From The Story of Dartmouth, by John P. Martin:

The trade of the country was at a low ebb in 1834. Shippers of lumber and timber to Great Britain were subject to heavy losses. Merchants claimed that the distress was largely due to the paper currency which was discounted at 7 or 8%.

The Halifax Chamber of Commerce also called attention to the amount of smuggling which must have been practised along the coast. Only small quantities of tea and flour were being shipped to the interior parts of the Province, because people were obtaining American goods cheaper and without duty. Dartmouth was not entirely innocent in this respect, for the Customs’ report of 1833 showed that a number of cigars and time-pieces were seized on our side of the harbor during that year.

Letters to the newspapers complained about high-salaried officials wresting the earnings of the poor. One writer published a list of Government expenses which included £1,800 paid as interest to England on money borrowed “to finish” the Canal. Beggars daily went the rounds hammering door knockers and telling deplorable tales. Some had long petitions.

Towards the end of August in 1834, the alarming disease of Asiatic Cholera, long feared in this seaport, broke out at Halifax. The first cases appeared among the militia, then spread among the poor on the upper streets and finally extended its ravages throughout all classes of persons.

The pestilence lasted for six weeks. Over 1,000 cases and about 600 deaths were recorded. Nothing like it had ever been experienced in cholera-stricken centres. Halifax people who were walking the streets in the morning, were often dead by nightfall.

Everybody who had the means or opportunity, fled to the country. Dartmouth was the resort of multitudes. The “Sir C. Ogle” transported the Rifles Regiment to Bedford, while the remaining Regiments encamped upon Halifax Common.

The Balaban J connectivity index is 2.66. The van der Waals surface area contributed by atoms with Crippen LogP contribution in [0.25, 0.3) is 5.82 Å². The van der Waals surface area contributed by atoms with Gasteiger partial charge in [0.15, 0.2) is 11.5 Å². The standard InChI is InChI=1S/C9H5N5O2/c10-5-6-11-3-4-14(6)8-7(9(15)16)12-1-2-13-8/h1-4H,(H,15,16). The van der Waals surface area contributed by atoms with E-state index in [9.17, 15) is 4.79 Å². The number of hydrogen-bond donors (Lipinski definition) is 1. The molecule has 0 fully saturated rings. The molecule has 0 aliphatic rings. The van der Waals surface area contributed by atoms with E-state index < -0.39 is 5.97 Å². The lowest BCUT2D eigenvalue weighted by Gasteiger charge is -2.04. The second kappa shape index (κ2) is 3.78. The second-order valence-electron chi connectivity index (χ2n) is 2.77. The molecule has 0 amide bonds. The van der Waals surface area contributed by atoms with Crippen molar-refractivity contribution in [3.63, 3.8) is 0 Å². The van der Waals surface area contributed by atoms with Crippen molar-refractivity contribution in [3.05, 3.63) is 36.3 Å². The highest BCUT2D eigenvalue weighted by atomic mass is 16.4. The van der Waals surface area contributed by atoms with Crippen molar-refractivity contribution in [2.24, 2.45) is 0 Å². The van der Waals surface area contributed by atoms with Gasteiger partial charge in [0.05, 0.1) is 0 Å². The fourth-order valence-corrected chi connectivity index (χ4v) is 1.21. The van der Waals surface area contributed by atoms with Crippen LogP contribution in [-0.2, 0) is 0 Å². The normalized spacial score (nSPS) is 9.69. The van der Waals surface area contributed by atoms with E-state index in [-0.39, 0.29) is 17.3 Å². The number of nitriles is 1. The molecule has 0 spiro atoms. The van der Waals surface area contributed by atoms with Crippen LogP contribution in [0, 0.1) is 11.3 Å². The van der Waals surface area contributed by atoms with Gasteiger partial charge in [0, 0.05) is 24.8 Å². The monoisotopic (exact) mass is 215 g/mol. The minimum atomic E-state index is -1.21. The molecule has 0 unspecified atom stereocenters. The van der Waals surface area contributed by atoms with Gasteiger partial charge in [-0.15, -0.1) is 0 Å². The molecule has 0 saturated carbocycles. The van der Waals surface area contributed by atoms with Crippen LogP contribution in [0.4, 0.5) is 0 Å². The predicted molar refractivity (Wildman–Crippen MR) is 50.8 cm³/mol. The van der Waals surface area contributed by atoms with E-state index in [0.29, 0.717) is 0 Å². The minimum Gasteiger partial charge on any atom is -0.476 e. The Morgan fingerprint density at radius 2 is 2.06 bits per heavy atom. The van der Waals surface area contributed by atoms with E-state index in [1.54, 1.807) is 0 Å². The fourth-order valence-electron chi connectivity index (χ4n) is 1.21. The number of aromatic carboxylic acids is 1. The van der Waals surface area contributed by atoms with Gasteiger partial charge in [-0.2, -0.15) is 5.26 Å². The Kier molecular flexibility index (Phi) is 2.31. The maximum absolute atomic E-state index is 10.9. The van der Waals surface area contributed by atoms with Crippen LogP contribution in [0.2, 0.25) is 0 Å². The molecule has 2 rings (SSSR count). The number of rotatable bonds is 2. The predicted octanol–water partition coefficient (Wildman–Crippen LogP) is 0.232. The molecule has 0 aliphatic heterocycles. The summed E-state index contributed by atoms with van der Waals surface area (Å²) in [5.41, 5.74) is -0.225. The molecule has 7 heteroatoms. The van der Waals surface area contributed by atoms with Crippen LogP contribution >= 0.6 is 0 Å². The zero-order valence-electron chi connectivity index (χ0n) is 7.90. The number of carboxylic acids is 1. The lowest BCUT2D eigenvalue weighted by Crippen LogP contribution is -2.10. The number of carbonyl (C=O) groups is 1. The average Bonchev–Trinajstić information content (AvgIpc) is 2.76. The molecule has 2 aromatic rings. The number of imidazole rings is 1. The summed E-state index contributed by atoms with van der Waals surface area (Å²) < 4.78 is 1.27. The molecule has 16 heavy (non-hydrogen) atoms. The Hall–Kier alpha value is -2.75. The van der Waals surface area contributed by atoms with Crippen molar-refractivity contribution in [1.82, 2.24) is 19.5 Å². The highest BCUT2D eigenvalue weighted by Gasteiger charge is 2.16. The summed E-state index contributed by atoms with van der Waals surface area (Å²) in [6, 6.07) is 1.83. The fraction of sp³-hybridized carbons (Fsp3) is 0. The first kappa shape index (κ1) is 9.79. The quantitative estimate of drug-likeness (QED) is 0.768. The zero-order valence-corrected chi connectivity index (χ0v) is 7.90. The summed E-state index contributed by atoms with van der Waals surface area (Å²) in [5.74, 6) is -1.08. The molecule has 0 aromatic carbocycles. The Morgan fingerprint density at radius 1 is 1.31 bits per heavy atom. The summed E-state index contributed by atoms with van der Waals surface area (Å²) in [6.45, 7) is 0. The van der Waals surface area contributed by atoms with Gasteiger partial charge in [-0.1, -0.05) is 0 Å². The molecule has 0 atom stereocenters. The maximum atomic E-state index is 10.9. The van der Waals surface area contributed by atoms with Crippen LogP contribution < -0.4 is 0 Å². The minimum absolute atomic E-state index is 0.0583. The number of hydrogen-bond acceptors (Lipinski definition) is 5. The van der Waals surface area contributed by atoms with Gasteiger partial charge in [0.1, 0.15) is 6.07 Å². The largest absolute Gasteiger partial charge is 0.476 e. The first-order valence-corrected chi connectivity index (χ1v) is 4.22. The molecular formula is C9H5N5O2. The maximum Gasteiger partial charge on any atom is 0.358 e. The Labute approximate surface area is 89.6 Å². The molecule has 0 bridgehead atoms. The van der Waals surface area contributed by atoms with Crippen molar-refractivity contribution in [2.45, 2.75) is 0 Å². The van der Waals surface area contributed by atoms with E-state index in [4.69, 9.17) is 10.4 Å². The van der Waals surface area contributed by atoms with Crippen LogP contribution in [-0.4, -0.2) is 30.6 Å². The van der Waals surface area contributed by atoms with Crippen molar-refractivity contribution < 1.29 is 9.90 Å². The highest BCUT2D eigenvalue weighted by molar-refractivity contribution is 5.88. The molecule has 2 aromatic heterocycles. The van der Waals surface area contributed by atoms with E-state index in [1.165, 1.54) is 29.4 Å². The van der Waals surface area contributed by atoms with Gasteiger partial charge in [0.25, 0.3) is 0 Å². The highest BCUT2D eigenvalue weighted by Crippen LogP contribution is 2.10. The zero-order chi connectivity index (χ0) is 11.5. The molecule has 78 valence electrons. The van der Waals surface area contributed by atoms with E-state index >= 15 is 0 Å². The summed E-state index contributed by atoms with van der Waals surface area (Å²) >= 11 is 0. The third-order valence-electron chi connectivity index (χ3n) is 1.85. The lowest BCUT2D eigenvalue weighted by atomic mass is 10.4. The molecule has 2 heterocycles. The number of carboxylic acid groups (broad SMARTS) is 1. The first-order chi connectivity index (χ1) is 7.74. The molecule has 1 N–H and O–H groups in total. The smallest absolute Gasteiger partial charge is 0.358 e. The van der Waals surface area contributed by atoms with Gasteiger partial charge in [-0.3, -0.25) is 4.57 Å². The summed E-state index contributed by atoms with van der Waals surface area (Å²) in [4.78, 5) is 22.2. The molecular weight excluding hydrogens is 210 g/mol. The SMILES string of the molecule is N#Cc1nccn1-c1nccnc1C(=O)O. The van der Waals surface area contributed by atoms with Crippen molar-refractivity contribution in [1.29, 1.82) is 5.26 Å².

The flagship of the Admiral, which had cholera on board, anchored in the Basin and landed the sick on Stevens’ Island. The Sisters of Mercy went among the dying like ministering angels. The Rev. Fitzgerald Uniacke of St. George’s Church, along with his wife, were also indefatigable in their attentions to the sufferers there. At Halifax Rev. John Loughnan of St. Mary’s Cathedral went day and night among the afflicted, consoling them with the last sacraments of the church.

Dalhousie College (City Hall) was converted into a hospital.

Huge tar pots burned day and night in Grand Parade and in thickly settled streets of Halifax. Business was abandoned, only drugstores and Doctors being active.

The silence of the long nights was broken only by the rattle of waggon wheels carting the sick from their homes, or the dead to be buried in the Poor House grounds.

Coastal vessels and country people with fresh produce avoided Halifax. At Mount Thom a barricade of trees was placed across the road to prevent the Halifax stagecoach from entering Pictou.

Lieutenant-Governor Sir Colin Campbell proclaimed Wednesday, September 17th, to be observed as a day of fast and humiliation. Supplications were offered in places of worship.

Their prayers were answered. Within a short time, the deadly malady showed signs of waning. Fewer and fewer cases occurred. By the end of September many people had returned to town. Streets and shops resumed their accustomed activity. On October 8th, the hospital at Dalhousie was discontinued. Lieutenant-Governor Campbell proclaimed Thursday, December 18th, to be observed “as a public day of General Thanksgiving to acknowledge the goodness of Almighty God in removing the grievous disease”.

The newspapers do not mention it, but the cholera must have prevailed in Dartmouth. Only a small fraction of the number of deaths was published at the time, but among them are noted some Dartmouth names.